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Erica M., Transsphenoidal Pituitary Surgery

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How do I start my story about my journey with Cushing’s? In May 2011, I had a severe anxiety attack, and that’s what I consider “the day it all started.” Hindsight tells me that I had symptoms for years before but they were not severe enough or were attributed to something else. The anxiety attack was pivotal because I had never had one before. I am usually very calm, but I was beside myself with fear that day.

Let’s rewind to October 2010, my 40th birthday. Everything seemed fine, but friends kept telling me that things would go downhill now that I was 40. I would start to fall apart, they’d say with a laugh. I did not realize how right they were, but it wasn’t from age.

I started to have trouble sleeping. I was working 16-hour days between 2 jobs so I assumed it was from being overworked. And I was never a good sleeper anyway! Then the night sweats started. I decided the thermostat was set too high and my flannel sheets were too hot.Erica M.

In January 2011, I started exercising to get in shape for my nephew’s graduation. I didn’t want to look old and out of shape in the pictures. I became a bit obsessive about it, exercising in the morning and the afternoon if possible, 7 days a week. I was constantly sore but blamed it on over-exercising and a lack of rest.

Next came the stomach issues. My grandmother used to say I had a “cast iron stomach” and could eat anything, but suddenly everything bothered me. I thought I was getting too much acid in my diet.

The hair on my face? It was because I was 40. The head cloud? It was from working so much and being so tired. Did I mention I was cranky? Mean is a better word. It was a complete 180 from my normal personality. Again, I attributed it to lack of sleep.

It was easy to rationalize each symptom individually. But after my menstrual cycle stopped, I decided to see the doctor. I had never missed a cycle and was convinced something was wrong. I also had a sense of overwhelming dread. I thought I wouldn’t reach my next birthday.

I went to my primary care physician, who said, “You need to calm down and not work so much. You are 40 and your blood pressure is out of control.” He gave me medicine for blood pressure and told me to relax.

A few days later, I was napping (because I can’t sleep at night) and woke up and had trouble seeing out of my right eye. I had a full-blown anxiety attack. I told my doctor that I could feel something on the inside of my skull behind my eye. Weird, but I really could feel pressure. He set me up with a neural ophthalmologist who saw nothing behind my eye. I just need glasses because I’m 40 now.

Everyone was right. Once I turned 40, things really did fall apart. What was scary is that I’m an identical twin and she was FINE! What was wrong with me?

I turned to the Internet, my best friend and worst enemy. After entering my symptoms on WebMD, I narrowed it down to a brain tumor, lung cancer or Cushing’s disease. I remember reading the list of Cushing’s symptoms. I turned to my co-worker and said, “I have Cushing’s; I just know it.” She laughed and said I was crazy. I looked “normal” on the outside and I couldn’t articulate what was happening inside. I started to think I was going crazy.

But I knew something wasn’t right. I felt trapped in my own body. I kept demanding tests and was persistent that something was wrong. My blood pressure was getting worse and I was also on pills for acid reflux and anxiety. I went to the doctor once a week for blood pressure checks. I suggested Cushing’s to my doctor, who said, “Don’t be silly; it’s too rare.”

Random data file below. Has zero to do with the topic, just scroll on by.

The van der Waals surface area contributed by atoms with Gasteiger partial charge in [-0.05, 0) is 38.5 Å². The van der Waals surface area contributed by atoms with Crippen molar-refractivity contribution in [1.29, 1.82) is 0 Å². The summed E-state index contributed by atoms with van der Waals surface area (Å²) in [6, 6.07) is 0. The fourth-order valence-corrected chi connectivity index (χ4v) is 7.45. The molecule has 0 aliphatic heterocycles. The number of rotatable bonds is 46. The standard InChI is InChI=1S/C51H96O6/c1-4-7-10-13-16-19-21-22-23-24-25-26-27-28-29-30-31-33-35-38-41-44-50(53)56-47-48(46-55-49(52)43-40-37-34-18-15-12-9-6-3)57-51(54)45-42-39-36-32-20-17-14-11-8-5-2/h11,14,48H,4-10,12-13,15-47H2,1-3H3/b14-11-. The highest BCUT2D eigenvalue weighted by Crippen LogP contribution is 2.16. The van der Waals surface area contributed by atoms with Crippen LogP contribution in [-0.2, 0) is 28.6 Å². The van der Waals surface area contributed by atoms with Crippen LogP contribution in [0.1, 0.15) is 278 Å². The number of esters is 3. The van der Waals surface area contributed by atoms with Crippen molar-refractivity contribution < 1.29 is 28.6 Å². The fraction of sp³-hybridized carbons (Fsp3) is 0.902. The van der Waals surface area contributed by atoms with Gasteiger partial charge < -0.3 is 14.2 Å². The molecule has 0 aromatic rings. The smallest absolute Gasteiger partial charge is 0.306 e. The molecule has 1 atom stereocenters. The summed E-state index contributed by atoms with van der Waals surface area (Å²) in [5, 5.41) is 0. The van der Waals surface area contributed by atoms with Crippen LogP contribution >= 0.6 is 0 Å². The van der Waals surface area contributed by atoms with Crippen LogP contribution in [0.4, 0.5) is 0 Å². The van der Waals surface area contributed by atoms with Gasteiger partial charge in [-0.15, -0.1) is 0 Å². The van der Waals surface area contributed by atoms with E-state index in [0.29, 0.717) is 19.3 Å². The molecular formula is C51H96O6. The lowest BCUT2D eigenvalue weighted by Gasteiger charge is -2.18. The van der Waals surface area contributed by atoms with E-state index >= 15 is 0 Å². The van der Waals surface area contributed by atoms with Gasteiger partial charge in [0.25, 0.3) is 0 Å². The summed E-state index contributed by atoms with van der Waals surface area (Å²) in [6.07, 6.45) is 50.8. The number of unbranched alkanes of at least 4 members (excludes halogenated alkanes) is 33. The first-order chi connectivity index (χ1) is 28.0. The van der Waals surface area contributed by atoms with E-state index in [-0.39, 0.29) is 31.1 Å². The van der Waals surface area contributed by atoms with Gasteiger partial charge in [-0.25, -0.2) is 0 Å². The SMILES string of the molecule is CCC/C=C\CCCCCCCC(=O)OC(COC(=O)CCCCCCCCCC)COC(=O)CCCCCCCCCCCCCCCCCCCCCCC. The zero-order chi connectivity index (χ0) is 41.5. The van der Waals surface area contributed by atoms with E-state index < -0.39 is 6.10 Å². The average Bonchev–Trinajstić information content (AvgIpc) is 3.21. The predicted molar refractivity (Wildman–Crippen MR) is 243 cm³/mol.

After one visit, my doctor finally noticed a “hump” on my back and asked if I had this before. He scheduled an appointment with an endocrinologist the very next day. HALLELUJAH! That little hump was what made him finally take me serious about Cushing’s.

The next day I met with the best endocrinologist in the world, Dr. Rachael Fawcett. She ran the dexamethasone suppression tests, the urine collection tests, blood tests, and ordered an MRI. The MRI showed a small tumor on my pituitary gland that was pressing on my optic nerve. (I KNEW IT!) Together, the MRI and other tests allowed her to diagnose me with Cushing’s. It was August 18, 2011. I cried happy tears.

Dr. Fawcett set me up with the best neurosurgeon in the world, Dr. Edward Laws at Brigham and Women’s Hospital. We scheduled my transsphenoidal surgery for August 30, 2011 – the best day of my life. I was terrified of surgery, but it was the best feeling in the world to finally know there was a reason for the way I felt and that the surgery could possibly fix me.

The surgery went great and I was on the road to recovery – a long and painful recovery. I have never felt so fatigued and sore in my life. I wondered if it is how a boxer feels after going 12 rounds in the ring? My family, friends and co-workers were tremendous during the testing and recovery phase. I am grateful to all the people that supported me through this ordeal. Dr. Fawcett and Dr. Laws and all the staff at the Brigham and Women’s were phenomenal and I credit them with saving my life!

I was able to wean off ALL medications by June 2012, and now I only need glasses for reading. I am almost 6 years in remission and I feel great. I still worry about a recurrence, but I don’t let it stop me. I take every day as a gift. I encourage anyone who thinks they may have Cushing’s to not take no for an answer. If I had given up after my first “no,” I don’t know where I would be now.

Member: 132078

State: Massachusetts

Newsletter: Summer, 2017

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